Should You Lease or Buy a Car?

I know that New Years is around the corner when car dealerships quadruple their advertising efforts.

I’m bombarded with TV advertisements from our local car dealerships and I’ve lost count to how many times I’ve heard the name Braman and EdMorse. But I can’t help to get so damn excited about the 2018 deals. The cars are looking amazing and one of my favorite cars, Cadillac ATS, is being advertised for only $350/month!

OK, they’ve caught my attention, but let me do some research. I check out the dealerships’ website to find the same specials they are promoting on TV, but I catch myself staring at this:


Now I’m disappointed…First of all, it’s tiny for a freakin reason because they don’t want you to catch it AND if you actually get a chance to read it, the terms are quite TERRIBLE! An ATS for a 2 year lease and only 10K annual miles with $999 down, plus additional fees and first months payment? Common, you’ve got to be kidding me.

My personal rule of thumb is I put NO MONEY down on a car.

It’s a depreciating asset and I’ve got strong feelings about this position. I classify cars to be one of the WORST investment you can make. Don’t bank on a car increasing your net worth because the moment you drive it off the lot the value has dropped. As a matter of fact, your car depreciates by an average of 20% every year. So what do you think is happening to that down payment you’ve made on the car?

As I always tell my family and colleagues, lets get down to the numbers…I’m going to pick on the 2018 Cadillac ATS as an example for my post. You love this car and you know this is the ride of your dreams. Before you commit, you should ALWAYS consider this question, “Should I Lease or Buy the Car?”

Below is a screen shot from one of my local dealer’s sites and the terms offered for the 2018 ATS:

2018 ATS

Remember, I preach no money down deals, but lets just assume you end up putting down about $3,000. The most popular financing terms are 60 months and assuming you have excellent credit, lets say your APR is 3%. As for the lease, lets say you consider 36 months with 15,000 annual miles and $3,441 down. Now what?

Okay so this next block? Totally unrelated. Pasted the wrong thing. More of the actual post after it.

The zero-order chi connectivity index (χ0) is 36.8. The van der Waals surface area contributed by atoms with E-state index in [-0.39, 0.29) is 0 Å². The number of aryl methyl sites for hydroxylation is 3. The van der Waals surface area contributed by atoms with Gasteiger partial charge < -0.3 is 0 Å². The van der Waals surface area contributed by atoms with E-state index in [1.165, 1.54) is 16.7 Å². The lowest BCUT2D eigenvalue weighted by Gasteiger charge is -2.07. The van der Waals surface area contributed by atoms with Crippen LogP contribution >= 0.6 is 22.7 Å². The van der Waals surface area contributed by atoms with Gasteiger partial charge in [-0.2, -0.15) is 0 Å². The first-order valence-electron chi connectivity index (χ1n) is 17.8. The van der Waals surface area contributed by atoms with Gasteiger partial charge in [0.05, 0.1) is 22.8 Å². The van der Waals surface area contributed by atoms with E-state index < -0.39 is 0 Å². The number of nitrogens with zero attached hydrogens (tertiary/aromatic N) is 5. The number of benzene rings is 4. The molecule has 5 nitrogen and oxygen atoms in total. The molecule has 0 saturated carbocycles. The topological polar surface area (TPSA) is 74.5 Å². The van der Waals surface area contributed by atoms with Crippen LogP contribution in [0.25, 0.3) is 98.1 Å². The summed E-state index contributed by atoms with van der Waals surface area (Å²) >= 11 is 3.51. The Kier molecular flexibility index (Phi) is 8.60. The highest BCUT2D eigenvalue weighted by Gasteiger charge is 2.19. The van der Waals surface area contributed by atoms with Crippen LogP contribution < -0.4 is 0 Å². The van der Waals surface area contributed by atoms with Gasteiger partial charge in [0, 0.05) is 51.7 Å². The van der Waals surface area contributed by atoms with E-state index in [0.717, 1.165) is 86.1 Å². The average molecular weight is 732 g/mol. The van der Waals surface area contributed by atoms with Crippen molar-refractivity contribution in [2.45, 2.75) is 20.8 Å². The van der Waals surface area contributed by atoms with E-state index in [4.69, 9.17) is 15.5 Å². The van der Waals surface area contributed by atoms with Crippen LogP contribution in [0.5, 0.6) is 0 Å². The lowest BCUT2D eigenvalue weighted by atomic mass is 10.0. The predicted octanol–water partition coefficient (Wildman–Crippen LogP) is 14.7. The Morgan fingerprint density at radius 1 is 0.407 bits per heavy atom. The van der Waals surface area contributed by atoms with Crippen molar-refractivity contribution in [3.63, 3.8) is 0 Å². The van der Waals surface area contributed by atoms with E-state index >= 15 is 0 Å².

This is where I introduce to you my lease versus buy spreadsheet, which you can download for free: LeaseVSbuying

With this Excel spreadsheet, the formulas are already in place and it’s simple to use. The fields highlighted in blue are the numbers you need to plug in so the formula can provide you whether or not the total cost to lease is higher or lower than to buy the car.

Using the terms and the numbers provided by this dealer’s site for the 2018 ATS, this is my financial analysis…

The total cost of leasing the 2018 ATS would be $19,317 at the end of 36 months compared to financing the car and selling it at the end of 6 years for a total cost of $30,424.85! Now, this has several assumptions, like the car does not depreciate more than 20% year over year and that you were able to sell the car for $9,565.63 at year 6. The assumption on the lease is that you do not have additional costs such as driving past the 15k annual miles by the end of the contract.

In the case of this 2018 ATS, the answer is to lease the car! Now, if you’re one of those people that say you’ll have the car for 10 years, then you may have an argument to purchase the car. Considering that you’ll have no monthly payments after 6 years that’s a plus, but don’t forget about the expired warranty and the additional maintenance costs. I haven’t done the analysis yet, but this may be a future post, hmmm.


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